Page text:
Kasich: "At this point, I just can't do it"

Welcome to the State of Pledge for June 16th. As late as April, the three remaining Republican candidates all reinforced their pledge to support the party’s nominee in the general election. And yet, neither of the two who didn’t win the nomination has offered any public support for Donald Trump. Ted Cruz has remained silent on the question, but John Kasich has been anything but silent.

“You did make the pledge,” Joe Scarborough reminded Kasich this morning, who rebuts that by saying, “People even get divorces.”  Kasich doesn’t promise to serve papers and recheck the pre-nup, but he tells Scarborough that he can’t endorse Trump “at this point … he has to change.”

Change, eh? Over/under on a new Trump nickname for Kasich? Three hours:

“It’s painful,” the former presidential candidate told Joe Scarborough on MSNBC’s “Morning Joe.” “It’s painful. People even get divorces, you know?

“Sometimes things come about that, look, I’m sorry this happened, but we’ll see where it ends up. I’m not making any final decision yet, but at this point I just can’t do it.” …

“I said I’m not prepared to do it, and [Trump’s] going to have to change. Period.”

Kasich also revealed that he had been approached for both an independent bid and a chance to lead a floor revolt at the convention in Cleveland. Kasich took a pass on both approaches:

“Look, if you saw the people that have contacted me, and want me to run as a third-party candidate, or the number of people that have come to me and say they want, you know — ‘Would you run with Donald Trump?’ — I mean, you would be shocked,” Kasich told MSNBC’s Joe Scarborough in an exclusive interview. “And, the answer to that is no. I’ve given it my best.” …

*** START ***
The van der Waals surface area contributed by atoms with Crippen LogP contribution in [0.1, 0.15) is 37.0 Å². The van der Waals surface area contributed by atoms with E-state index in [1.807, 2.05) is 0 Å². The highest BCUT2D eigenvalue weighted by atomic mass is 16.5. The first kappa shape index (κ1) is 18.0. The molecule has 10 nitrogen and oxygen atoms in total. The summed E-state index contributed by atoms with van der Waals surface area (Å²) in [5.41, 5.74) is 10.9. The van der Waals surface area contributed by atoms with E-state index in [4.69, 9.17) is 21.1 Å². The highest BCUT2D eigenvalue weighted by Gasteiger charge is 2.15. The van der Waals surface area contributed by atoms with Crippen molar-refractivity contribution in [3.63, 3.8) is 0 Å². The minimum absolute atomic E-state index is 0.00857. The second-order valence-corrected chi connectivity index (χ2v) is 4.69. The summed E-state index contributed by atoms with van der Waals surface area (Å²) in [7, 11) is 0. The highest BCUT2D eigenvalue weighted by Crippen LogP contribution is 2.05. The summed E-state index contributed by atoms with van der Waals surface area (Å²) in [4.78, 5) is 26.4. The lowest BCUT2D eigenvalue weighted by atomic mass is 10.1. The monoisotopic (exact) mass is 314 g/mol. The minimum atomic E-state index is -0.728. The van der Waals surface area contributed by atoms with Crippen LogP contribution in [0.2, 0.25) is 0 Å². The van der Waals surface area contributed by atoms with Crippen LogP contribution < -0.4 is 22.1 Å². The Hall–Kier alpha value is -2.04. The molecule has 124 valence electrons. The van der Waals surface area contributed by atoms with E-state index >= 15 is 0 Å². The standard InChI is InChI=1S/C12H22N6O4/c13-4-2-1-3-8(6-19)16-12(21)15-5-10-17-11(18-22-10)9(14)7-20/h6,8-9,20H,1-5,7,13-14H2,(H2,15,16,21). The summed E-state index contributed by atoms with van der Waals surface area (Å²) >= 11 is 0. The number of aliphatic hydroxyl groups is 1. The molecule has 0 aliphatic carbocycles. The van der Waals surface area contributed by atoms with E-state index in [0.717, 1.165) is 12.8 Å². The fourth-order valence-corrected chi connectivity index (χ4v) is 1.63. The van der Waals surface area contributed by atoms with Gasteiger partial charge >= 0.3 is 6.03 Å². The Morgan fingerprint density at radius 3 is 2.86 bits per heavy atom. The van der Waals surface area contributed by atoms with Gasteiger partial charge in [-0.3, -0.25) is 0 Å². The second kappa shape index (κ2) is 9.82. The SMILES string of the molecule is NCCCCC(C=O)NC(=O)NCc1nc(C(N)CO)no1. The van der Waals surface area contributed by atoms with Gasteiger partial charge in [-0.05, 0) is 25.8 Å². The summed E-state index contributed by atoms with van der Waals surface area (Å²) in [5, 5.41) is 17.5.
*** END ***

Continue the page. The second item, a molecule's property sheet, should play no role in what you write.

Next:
He told Scarborough that he would have no part of any uprising or rules change before the Republican National Convention in Cleveland next month — even as Trump’s poll numbers continue to plummet.

“I think it’s very unlikely, and I won’t be involved in it,” Kasich said. “I’m not going there to disrupt. I gave it my best, I didn’t win, I have no regrets about the way I conducted myself, and I’m not interested in being a spoiler.”

Kasich might make a convenient rally figure for a convention revolt, but it’s hard to imagine him as a top choice. He’s a pragmatist, not an inspirational figure, but the problem the GOP faces is that it doesn’t have many of the latter on hand. Marco Rubio and Ted Cruz might fill the bill, but they too got demolished by Trump and can’t deliver the kind of Electoral College constituency that even Kasich could.

Even if one could be found, the narrative that would emerge would be that The Establishment seized the nomination from the voters, etc etc. It’s a lose-lose scenario. That’s why Kasich has no interest in it, and why no one else with a potential future in the Republican Party will either.